The New Decay

for those who love myusik

Friday, February 08, 2008

Via Chicago Pt. 2

Let's talk about Post-Rock;

Coined by music critic Simon Reynolds in 1994, the term post-rock was initially used as a means to describe music which used typical rock instruments to make very non-rock music. It's a meaningfully ambiguous term that can be used to describe everything from Mogwai, to Slint, to Godspeed You Black Emperor. At it's best post-rock is used to describe those groups who had a penchant for deconstructing typical rock forms, while still keeping one foot in the genre (see The For Carnation, Him, or Do Make Say Think). At it's worst, post-rock was just a cooler way for saying Prog (see that band I tend to criticize too much, even though I really like Tyondai and "Atlas").

While there were many great post-rock scenes, none were more vibrant and exciting than Chicago's. It was here where a sizable, but closely-knit group of musicians came together to form numerous musical groups that all attempted to fuse the cities strong rock-past (see Chicago blues, and groups mentioned yesterday), with it's long-time fascination with Jazz experimentation from the likes of Anthony Braxton and the Art Ensemble of Chicago. The result was the creation of one of the most influential and exploratory music scenes in North America of the time. Bellow are some of my personal highlights from this scene.

Tortoise - Gamera/Cliff Dweller Society Ep (1995, Duophonic)
If you were to choose one band to be the centre-piece of the Chicago post-rock scene, Tortoise would certainly be the unanimous choice. The band captured the very essence of what post-rock meant in Chicago, creating a near-perfect blend of jazz experimentation, Steve Reich's minimalist compositions, and rock's showy and emotionally manipulative tendencies. For many "Gamera" is THE Tortoise song. Recorded by the band in it's original form (guitarist Bundy K. Brown, left soon after the recording was finished), the song begins with a simple acoustic-guitar line, that then gets manipulated for over 12 minutes, as the band adds numerous layers and textures. The result was the creation of a sound that would soon creatively get dubbed "The Tortoise sound" influencing countless acts to follow (such as Do Make Say Think and, to a lesser extent Explosions in the Sky).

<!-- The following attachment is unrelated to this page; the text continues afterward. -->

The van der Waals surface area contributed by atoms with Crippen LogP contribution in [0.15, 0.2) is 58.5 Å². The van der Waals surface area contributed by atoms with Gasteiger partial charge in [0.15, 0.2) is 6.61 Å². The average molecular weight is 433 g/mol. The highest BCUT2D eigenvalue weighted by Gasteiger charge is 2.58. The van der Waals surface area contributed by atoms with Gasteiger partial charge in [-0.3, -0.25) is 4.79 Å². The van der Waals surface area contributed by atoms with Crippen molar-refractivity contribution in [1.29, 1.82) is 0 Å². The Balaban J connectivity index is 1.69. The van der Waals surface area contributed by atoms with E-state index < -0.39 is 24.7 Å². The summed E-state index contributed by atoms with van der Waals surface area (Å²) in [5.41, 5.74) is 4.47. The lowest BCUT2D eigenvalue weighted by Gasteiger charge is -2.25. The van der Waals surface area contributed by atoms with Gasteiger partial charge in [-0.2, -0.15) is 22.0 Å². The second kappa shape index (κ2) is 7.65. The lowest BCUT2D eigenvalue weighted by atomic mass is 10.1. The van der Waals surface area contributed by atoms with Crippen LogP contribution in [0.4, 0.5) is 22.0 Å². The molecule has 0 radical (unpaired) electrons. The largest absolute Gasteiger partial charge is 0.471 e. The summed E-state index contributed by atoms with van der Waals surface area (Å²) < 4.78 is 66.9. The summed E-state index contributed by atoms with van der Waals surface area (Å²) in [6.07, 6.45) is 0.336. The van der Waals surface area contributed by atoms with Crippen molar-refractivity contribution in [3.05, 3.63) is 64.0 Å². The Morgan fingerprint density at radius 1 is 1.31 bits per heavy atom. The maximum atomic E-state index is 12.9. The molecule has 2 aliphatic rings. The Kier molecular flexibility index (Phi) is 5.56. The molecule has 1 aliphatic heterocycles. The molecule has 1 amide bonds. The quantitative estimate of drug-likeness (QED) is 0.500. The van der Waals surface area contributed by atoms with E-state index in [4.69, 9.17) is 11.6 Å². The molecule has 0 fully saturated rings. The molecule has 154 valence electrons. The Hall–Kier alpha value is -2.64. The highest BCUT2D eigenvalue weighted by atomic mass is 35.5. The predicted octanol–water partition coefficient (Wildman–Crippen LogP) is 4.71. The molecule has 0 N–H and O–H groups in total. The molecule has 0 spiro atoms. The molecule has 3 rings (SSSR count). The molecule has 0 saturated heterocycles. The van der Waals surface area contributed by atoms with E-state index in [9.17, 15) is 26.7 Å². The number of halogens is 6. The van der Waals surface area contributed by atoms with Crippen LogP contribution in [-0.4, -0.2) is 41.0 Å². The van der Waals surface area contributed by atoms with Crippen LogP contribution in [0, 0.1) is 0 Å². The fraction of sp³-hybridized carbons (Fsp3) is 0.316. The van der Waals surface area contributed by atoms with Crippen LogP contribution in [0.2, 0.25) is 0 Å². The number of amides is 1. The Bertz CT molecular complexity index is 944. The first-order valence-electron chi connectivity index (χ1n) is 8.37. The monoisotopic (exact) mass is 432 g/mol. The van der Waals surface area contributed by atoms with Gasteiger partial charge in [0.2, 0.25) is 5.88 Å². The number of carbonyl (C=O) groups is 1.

The Sea and Cake - Nassau (1995, Thrill Jockey)
To this day, one of my favorite concert moments came on one cold December evening in 1999, when post-rock royalty Sam Prekop and Archer Prewitt from Chicago's The Sea and Cake came to perform solo sets at the old Liquid Lounge in Edmonton. There was only about 150 people there, most of whom all seemed to know each other. Throughout the evening one topic kept coming up; would the two come together to play the song "Parasol" from their 1995 classic album Nassau. The song was (and still is) one of my personal favorites, as it was for a majority of the crowd. The concert was amazing, as both performers seemed to be right on their game, enjoying the intimacy of the moment. However, it wasn't until the final encore that those first few appreciated notes of "Parasol" rang. The entire crowd gave a sigh of relief, as what we were all hoping for was now happening. Thinking about now still gives me goosebumps.

Tortoise - Millions Now Living Will Never Die (1996, Thrill Jockey)
When you think of iconic post-rock albums some names you think of would Spiderland or Young Team. Millions Now Living would most definitely fit in with those other records. In fact, it might even take the cake. With it's minimal approach to both songwriting and production, and the introduction of Dave Pajo as a the new guitarist, Millions Now Living Will Never Die is the album Tortoise will be most remembered for, for years to come.

Jim O'rourke - Bad Timing (1997, Drag City)